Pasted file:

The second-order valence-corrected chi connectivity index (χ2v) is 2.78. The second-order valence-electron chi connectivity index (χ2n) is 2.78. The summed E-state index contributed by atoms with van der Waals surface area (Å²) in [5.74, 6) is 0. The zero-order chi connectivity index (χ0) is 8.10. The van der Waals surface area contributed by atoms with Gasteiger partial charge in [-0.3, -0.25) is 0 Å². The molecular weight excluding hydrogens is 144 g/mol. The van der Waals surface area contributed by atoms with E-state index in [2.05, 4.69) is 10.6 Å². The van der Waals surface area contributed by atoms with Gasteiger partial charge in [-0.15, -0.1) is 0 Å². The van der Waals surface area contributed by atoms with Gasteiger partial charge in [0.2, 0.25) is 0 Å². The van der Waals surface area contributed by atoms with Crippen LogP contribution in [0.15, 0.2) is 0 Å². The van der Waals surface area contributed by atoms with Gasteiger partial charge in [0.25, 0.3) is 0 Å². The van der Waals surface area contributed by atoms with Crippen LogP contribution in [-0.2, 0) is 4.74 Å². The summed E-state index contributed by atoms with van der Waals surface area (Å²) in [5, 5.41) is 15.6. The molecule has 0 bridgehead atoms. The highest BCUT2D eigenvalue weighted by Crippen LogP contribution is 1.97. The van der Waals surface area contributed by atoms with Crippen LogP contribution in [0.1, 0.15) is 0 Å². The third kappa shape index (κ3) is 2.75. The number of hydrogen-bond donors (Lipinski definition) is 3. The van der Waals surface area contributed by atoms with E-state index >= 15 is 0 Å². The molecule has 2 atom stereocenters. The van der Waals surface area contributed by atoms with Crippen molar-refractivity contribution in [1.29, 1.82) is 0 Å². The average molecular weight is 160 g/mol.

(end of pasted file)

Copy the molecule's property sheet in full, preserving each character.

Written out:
The second-order valence-corrected chi connectivity index (χ2v) is 2.78. The second-order valence-electron chi connectivity index (χ2n) is 2.78. The summed E-state index contributed by atoms with van der Waals surface area (Å²) in [5.74, 6) is 0. The zero-order chi connectivity index (χ0) is 8.10. The van der Waals surface area contributed by atoms with Gasteiger partial charge in [-0.3, -0.25) is 0 Å². The molecular weight excluding hydrogens is 144 g/mol. The van der Waals surface area contributed by atoms with E-state index in [2.05, 4.69) is 10.6 Å². The van der Waals surface area contributed by atoms with Gasteiger partial charge in [-0.15, -0.1) is 0 Å². The van der Waals surface area contributed by atoms with Gasteiger partial charge in [0.2, 0.25) is 0 Å². The van der Waals surface area contributed by atoms with Crippen LogP contribution in [0.15, 0.2) is 0 Å². The van der Waals surface area contributed by atoms with Gasteiger partial charge in [0.25, 0.3) is 0 Å². The van der Waals surface area contributed by atoms with Crippen LogP contribution in [-0.2, 0) is 4.74 Å². The summed E-state index contributed by atoms with van der Waals surface area (Å²) in [5, 5.41) is 15.6. The molecule has 0 bridgehead atoms. The highest BCUT2D eigenvalue weighted by Crippen LogP contribution is 1.97. The van der Waals surface area contributed by atoms with Crippen LogP contribution in [0.1, 0.15) is 0 Å². The third kappa shape index (κ3) is 2.75. The number of hydrogen-bond donors (Lipinski definition) is 3. The van der Waals surface area contributed by atoms with E-state index >= 15 is 0 Å². The molecule has 2 atom stereocenters. The van der Waals surface area contributed by atoms with Crippen molar-refractivity contribution in [1.29, 1.82) is 0 Å². The average molecular weight is 160 g/mol.